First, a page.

February 3, 2015
Imagine having to walk 21 miles to and from work in the cold, every day, just to get to work. That’s the life of James Robertson, a Detroit man, who won the hearts of hundreds of people on the internet, raising tens of thousands of dollars online to get him a ride.
It all started this weekend, when the local newspaper wrote about the 56-year-old’s story. Robertson rides buses part of the way to and from his factory job in suburban Rochester Hills, but because they don’t cover the whole route, he ends up walking about 8 miles before his shift starts at 2 p.m. and 13 more when it’s over at 10. Rain or snow.
Evan Leedy, a 19-year-old student at Wayne State University, read the story and started a GoFundMe site with the goal of raising $5,000. As of today he has raised more than $210K for a car and insurance.
Robertson began making the daily trek to the factory where he molds parts after his car stopped working ten years ago and bus service was cut back. He’s had perfect attendance for more than 12 years.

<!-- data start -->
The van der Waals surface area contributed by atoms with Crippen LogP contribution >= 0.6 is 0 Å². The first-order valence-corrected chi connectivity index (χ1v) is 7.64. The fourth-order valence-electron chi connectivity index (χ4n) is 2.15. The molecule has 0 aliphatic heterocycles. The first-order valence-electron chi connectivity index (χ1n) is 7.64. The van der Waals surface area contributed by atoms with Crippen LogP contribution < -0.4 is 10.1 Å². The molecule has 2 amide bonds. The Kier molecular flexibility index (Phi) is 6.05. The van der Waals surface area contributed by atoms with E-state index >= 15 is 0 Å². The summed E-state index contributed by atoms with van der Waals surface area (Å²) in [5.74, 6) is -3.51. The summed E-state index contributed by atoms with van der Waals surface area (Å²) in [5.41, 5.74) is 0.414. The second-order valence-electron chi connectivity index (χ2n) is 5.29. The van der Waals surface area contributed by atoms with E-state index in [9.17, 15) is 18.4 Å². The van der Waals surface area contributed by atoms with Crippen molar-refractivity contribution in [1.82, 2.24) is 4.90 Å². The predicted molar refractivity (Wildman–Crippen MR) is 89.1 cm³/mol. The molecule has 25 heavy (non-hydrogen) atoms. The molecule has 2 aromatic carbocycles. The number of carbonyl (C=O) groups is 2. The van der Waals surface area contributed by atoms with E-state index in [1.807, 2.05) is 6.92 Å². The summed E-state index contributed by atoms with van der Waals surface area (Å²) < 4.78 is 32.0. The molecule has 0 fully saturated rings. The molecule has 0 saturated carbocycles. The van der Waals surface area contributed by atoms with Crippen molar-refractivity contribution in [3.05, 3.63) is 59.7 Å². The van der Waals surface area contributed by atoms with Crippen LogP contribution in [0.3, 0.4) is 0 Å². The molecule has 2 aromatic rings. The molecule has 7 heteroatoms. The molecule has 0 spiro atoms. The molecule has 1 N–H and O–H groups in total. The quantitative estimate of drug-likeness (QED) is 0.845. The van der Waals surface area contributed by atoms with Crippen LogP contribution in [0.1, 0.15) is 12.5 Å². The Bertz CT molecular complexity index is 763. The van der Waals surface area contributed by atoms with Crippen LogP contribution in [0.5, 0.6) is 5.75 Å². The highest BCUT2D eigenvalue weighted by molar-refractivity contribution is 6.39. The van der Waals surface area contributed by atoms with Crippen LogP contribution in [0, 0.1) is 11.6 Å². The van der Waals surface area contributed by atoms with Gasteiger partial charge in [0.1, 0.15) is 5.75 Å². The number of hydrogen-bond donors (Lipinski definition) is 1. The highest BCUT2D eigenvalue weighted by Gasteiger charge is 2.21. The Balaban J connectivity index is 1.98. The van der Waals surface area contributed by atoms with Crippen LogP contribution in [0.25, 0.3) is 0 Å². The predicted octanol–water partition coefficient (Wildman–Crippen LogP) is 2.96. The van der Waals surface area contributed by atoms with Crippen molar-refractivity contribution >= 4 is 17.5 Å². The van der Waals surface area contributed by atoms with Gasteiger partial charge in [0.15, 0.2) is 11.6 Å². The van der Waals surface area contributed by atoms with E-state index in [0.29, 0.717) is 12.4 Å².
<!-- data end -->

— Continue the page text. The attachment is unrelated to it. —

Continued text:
Robertson said he was flattered by the attention and surprised that random strangers would donate online. When asked about a federal program, available through Detroit’s bus system that might pick him up at home and drop him off at his job, Robertson’s response reminded people of the city’s growing need for urban solutions.
“I’d rather they spent that money on a 24-hour bus system, not on some little bus for me. This city needs buses going 24/7. You can tell the City Council and mayor I said that.”
There have been various efforts by Detroit’s local entrepreneurial community to build the right urban infrastructure after its blight in 2009. Led by Detroit native and chairman of Quicken Loans, Dan Gilbert, the effort has focused on creating a “Detroit 2.0.” For example, nonprofit organization Data Driven Detroit and local startup Loveland Technologies are leading the $1.5 million Motor City Mapping effort to survey the city’s entire 139 square miles—some 400,000 parcels of land—to identify blighted properties in need of demolition.
With so many innovative solutions aimed at building smarter cities, it will be a matter of time until proper public transportation is in place. But until technology saves the day, it’s good to know that you can count in the kindness of people. Or as Robertson explained:
“I gotta say, this is Detroit, this is how people are in Detroit. They say Los Angeles is the city of angels. That’s wrong. Detroit is the real city of angels.”
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